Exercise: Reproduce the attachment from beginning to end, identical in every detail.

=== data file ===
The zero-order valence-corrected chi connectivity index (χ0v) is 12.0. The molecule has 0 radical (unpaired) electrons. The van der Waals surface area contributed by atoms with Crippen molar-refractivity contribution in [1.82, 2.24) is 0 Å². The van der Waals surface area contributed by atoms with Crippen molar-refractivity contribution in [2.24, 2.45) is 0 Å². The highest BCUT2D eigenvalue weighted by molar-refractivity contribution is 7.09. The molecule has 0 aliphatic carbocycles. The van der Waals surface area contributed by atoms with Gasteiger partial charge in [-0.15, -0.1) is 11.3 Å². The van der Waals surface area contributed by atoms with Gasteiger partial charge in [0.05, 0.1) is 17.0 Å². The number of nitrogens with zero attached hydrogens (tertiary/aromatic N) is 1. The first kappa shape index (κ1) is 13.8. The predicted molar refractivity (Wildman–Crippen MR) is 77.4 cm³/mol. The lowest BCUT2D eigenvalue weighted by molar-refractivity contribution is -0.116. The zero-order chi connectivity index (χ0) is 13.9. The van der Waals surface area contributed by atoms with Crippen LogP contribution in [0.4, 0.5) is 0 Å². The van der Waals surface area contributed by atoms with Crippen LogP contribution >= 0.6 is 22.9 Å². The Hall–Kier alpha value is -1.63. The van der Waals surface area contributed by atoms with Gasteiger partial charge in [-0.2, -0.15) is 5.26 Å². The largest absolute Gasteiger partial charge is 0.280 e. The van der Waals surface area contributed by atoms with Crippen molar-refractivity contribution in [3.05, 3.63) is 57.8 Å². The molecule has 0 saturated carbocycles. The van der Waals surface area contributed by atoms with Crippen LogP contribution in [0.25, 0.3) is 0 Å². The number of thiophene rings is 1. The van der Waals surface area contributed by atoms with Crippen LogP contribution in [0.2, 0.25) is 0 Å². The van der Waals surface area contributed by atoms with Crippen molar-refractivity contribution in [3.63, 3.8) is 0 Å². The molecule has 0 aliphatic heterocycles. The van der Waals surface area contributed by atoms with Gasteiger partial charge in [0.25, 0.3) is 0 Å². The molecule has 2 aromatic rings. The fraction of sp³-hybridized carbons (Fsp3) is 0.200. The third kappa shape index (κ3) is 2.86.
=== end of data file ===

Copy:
The zero-order valence-corrected chi connectivity index (χ0v) is 12.0. The molecule has 0 radical (unpaired) electrons. The van der Waals surface area contributed by atoms with Crippen molar-refractivity contribution in [1.82, 2.24) is 0 Å². The van der Waals surface area contributed by atoms with Crippen molar-refractivity contribution in [2.24, 2.45) is 0 Å². The highest BCUT2D eigenvalue weighted by molar-refractivity contribution is 7.09. The molecule has 0 aliphatic carbocycles. The van der Waals surface area contributed by atoms with Gasteiger partial charge in [-0.15, -0.1) is 11.3 Å². The van der Waals surface area contributed by atoms with Gasteiger partial charge in [0.05, 0.1) is 17.0 Å². The number of nitrogens with zero attached hydrogens (tertiary/aromatic N) is 1. The first kappa shape index (κ1) is 13.8. The predicted molar refractivity (Wildman–Crippen MR) is 77.4 cm³/mol. The lowest BCUT2D eigenvalue weighted by molar-refractivity contribution is -0.116. The zero-order chi connectivity index (χ0) is 13.9. The van der Waals surface area contributed by atoms with Crippen LogP contribution in [0.4, 0.5) is 0 Å². The van der Waals surface area contributed by atoms with Crippen LogP contribution >= 0.6 is 22.9 Å². The Hall–Kier alpha value is -1.63. The van der Waals surface area contributed by atoms with Gasteiger partial charge in [-0.2, -0.15) is 5.26 Å². The largest absolute Gasteiger partial charge is 0.280 e. The van der Waals surface area contributed by atoms with Crippen molar-refractivity contribution in [3.05, 3.63) is 57.8 Å². The molecule has 0 saturated carbocycles. The van der Waals surface area contributed by atoms with Crippen LogP contribution in [0.25, 0.3) is 0 Å². The number of thiophene rings is 1. The van der Waals surface area contributed by atoms with Crippen LogP contribution in [0.2, 0.25) is 0 Å². The van der Waals surface area contributed by atoms with Crippen molar-refractivity contribution in [3.63, 3.8) is 0 Å². The molecule has 0 aliphatic heterocycles. The van der Waals surface area contributed by atoms with Gasteiger partial charge in [0.25, 0.3) is 0 Å². The molecule has 2 aromatic rings. The fraction of sp³-hybridized carbons (Fsp3) is 0.200. The third kappa shape index (κ3) is 2.86.